If I had this port to do over, I would not have uploaded this complex plugin via FTP. I would have uploaded the site to the live server and then reinstalled the plugin on the live site. This would have been an option for me since I did not have very much data stored in the plugin, but would NOT be a good option if you had a plugin with a lot of data that would need to be replaced, as might happen if you’re porting your site from one live server to another.

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Posted by on May 8, 2013 in WordPress

 

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Navigation images and accessibility

I am working on a homepage for my personal website. I have an image that I want to use as my navigation, but I also want to make my site accessible to text-only browsers and screen readers (not that there’s going to be any great stuff on my website, but I want to learn good practices). Making image navigation accessible is a lot harder than it sounds.

If you make the text of the image hidden using CSS, some screen readers won’t read the text. The same is true for the negative text indent, which advocates giving your text-indent a high negative value so that the text doesn’t appear on the screen. But both of these approaches don’t help when a user has a text-only browser, has images turned off, or is using certain types of screenreaders (some people turn off images on their portable devices to speed up download times, which can be agonizingly slow when you’re used to a broadband connection on a computer). So what to do?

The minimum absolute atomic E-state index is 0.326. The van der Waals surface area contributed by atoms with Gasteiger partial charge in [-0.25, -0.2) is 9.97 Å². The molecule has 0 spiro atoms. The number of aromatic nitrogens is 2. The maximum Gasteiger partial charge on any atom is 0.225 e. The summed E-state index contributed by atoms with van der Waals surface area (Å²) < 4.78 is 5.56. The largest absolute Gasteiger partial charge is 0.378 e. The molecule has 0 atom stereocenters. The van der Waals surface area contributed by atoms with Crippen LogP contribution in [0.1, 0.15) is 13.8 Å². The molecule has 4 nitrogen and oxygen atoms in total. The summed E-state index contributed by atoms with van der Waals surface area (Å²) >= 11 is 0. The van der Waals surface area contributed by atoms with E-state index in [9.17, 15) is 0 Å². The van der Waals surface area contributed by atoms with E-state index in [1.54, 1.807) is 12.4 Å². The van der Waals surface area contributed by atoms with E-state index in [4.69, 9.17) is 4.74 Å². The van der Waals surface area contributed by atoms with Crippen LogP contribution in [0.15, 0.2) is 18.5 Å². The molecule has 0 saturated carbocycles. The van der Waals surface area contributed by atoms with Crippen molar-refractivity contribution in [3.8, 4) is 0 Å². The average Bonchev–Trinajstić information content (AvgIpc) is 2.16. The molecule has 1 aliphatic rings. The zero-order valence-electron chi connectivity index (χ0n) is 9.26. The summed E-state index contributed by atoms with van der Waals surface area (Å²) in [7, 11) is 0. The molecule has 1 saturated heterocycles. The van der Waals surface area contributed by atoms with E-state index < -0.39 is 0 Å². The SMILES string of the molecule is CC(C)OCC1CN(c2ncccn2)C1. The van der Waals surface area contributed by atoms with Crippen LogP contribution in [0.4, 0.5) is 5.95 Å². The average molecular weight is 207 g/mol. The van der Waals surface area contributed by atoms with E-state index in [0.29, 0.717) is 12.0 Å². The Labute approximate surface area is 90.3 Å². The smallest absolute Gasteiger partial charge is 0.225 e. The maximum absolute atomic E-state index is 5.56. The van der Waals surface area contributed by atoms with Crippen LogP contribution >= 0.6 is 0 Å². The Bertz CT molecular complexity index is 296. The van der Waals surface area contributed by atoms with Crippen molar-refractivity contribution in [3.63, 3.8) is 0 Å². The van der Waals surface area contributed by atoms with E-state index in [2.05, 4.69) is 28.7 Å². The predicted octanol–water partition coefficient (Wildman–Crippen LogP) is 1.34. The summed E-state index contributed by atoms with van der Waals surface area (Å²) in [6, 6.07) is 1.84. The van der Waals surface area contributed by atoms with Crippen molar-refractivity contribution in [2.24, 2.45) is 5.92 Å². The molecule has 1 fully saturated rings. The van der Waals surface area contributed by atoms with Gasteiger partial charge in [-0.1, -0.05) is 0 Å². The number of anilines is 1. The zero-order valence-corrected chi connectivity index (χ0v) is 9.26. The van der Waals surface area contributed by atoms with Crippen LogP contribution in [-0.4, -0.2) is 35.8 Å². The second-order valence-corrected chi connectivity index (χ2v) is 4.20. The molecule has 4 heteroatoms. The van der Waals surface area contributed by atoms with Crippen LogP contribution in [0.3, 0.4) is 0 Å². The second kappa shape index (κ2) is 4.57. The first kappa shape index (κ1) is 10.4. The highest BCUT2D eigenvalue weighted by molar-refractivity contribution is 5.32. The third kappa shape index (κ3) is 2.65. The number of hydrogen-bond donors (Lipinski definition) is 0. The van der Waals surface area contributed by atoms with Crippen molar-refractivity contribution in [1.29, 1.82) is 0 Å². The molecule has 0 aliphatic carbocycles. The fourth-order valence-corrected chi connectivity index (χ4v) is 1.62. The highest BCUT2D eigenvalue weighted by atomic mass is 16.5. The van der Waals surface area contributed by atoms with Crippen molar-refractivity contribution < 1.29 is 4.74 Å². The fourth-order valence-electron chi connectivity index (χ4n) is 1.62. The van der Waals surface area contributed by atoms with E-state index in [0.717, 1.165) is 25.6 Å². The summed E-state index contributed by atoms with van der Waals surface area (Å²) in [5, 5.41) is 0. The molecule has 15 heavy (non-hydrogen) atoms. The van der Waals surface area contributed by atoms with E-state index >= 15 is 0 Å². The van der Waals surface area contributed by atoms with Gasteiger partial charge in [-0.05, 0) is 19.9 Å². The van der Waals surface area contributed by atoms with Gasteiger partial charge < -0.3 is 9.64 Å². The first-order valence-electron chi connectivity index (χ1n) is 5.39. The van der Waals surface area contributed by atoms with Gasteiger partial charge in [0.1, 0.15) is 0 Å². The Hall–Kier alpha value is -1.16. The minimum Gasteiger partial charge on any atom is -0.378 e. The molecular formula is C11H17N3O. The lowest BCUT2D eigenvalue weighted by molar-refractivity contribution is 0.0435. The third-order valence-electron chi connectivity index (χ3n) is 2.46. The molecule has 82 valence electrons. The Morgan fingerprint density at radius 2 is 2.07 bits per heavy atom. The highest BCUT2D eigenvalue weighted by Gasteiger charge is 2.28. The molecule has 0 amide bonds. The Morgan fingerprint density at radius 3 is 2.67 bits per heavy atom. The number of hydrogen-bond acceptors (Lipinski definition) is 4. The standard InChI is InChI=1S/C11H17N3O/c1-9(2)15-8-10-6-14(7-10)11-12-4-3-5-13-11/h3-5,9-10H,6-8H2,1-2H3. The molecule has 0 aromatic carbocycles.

There is a rather cumbersome workaround that involves putting an empty <span> element in each list item of the navigation so that you can put the navigational image on top of the text version, thereby showing the text if images are off or someone is using a screen reader. The empty <span> is certainly not good semantic use of html, and the process also involves giving each <li> in the nav its own id.

The best workaround I have found is Seamus Leahy’s “Image Replacement–No Span”. It is beautifully simple and gets the job done. Try it in your browser. You can easily view the “bare bones” html output in Firefox 4; View>Page Style>No style. For IE9, Tools>Internet Options>Advanced>Multimedia, uncheck “Show Pictures”. In Chrome 12, Wrench icon>Options>Under the Hood>Content Settings>Images>check “do not show any images”. (It would be really nice, IE and Chrome, if you could turn images off for just one page at a time like you can in Firefox!!) If you try this with Leahy’s code, you’ll see that without images, the text appears on the screen. In the case of navigation links, the links appear and are fully functional. Voilà!

 
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Posted by on July 12, 2011 in CSS, HTML5